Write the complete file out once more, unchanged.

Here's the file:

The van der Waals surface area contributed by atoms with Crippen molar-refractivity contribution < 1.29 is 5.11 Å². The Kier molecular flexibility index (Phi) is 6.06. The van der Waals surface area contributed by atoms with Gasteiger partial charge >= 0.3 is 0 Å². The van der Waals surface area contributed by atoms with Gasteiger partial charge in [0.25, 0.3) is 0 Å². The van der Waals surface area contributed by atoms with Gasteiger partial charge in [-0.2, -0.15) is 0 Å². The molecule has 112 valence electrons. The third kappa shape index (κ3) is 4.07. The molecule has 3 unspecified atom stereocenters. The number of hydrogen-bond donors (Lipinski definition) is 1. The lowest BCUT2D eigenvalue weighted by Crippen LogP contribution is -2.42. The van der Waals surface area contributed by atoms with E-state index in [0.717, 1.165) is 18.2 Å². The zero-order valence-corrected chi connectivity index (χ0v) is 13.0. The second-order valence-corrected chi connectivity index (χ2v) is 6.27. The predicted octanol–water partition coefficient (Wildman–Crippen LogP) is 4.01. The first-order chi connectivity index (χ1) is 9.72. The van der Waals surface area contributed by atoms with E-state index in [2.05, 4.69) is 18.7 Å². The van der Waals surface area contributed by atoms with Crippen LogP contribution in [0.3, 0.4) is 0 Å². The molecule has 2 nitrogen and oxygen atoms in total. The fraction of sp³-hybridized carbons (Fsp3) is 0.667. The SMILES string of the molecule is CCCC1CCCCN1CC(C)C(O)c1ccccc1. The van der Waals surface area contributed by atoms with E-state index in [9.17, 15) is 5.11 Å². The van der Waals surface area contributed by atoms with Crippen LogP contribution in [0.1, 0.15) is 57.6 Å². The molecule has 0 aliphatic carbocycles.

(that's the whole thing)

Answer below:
The van der Waals surface area contributed by atoms with Crippen molar-refractivity contribution < 1.29 is 5.11 Å². The Kier molecular flexibility index (Phi) is 6.06. The van der Waals surface area contributed by atoms with Gasteiger partial charge >= 0.3 is 0 Å². The van der Waals surface area contributed by atoms with Gasteiger partial charge in [0.25, 0.3) is 0 Å². The van der Waals surface area contributed by atoms with Gasteiger partial charge in [-0.2, -0.15) is 0 Å². The molecule has 112 valence electrons. The third kappa shape index (κ3) is 4.07. The molecule has 3 unspecified atom stereocenters. The number of hydrogen-bond donors (Lipinski definition) is 1. The lowest BCUT2D eigenvalue weighted by Crippen LogP contribution is -2.42. The van der Waals surface area contributed by atoms with E-state index in [0.717, 1.165) is 18.2 Å². The zero-order valence-corrected chi connectivity index (χ0v) is 13.0. The second-order valence-corrected chi connectivity index (χ2v) is 6.27. The predicted octanol–water partition coefficient (Wildman–Crippen LogP) is 4.01. The first-order chi connectivity index (χ1) is 9.72. The van der Waals surface area contributed by atoms with E-state index in [2.05, 4.69) is 18.7 Å². The van der Waals surface area contributed by atoms with Crippen LogP contribution in [0.3, 0.4) is 0 Å². The molecule has 2 nitrogen and oxygen atoms in total. The fraction of sp³-hybridized carbons (Fsp3) is 0.667. The SMILES string of the molecule is CCCC1CCCCN1CC(C)C(O)c1ccccc1. The van der Waals surface area contributed by atoms with E-state index in [9.17, 15) is 5.11 Å². The van der Waals surface area contributed by atoms with Crippen LogP contribution in [0.1, 0.15) is 57.6 Å². The molecule has 0 aliphatic carbocycles.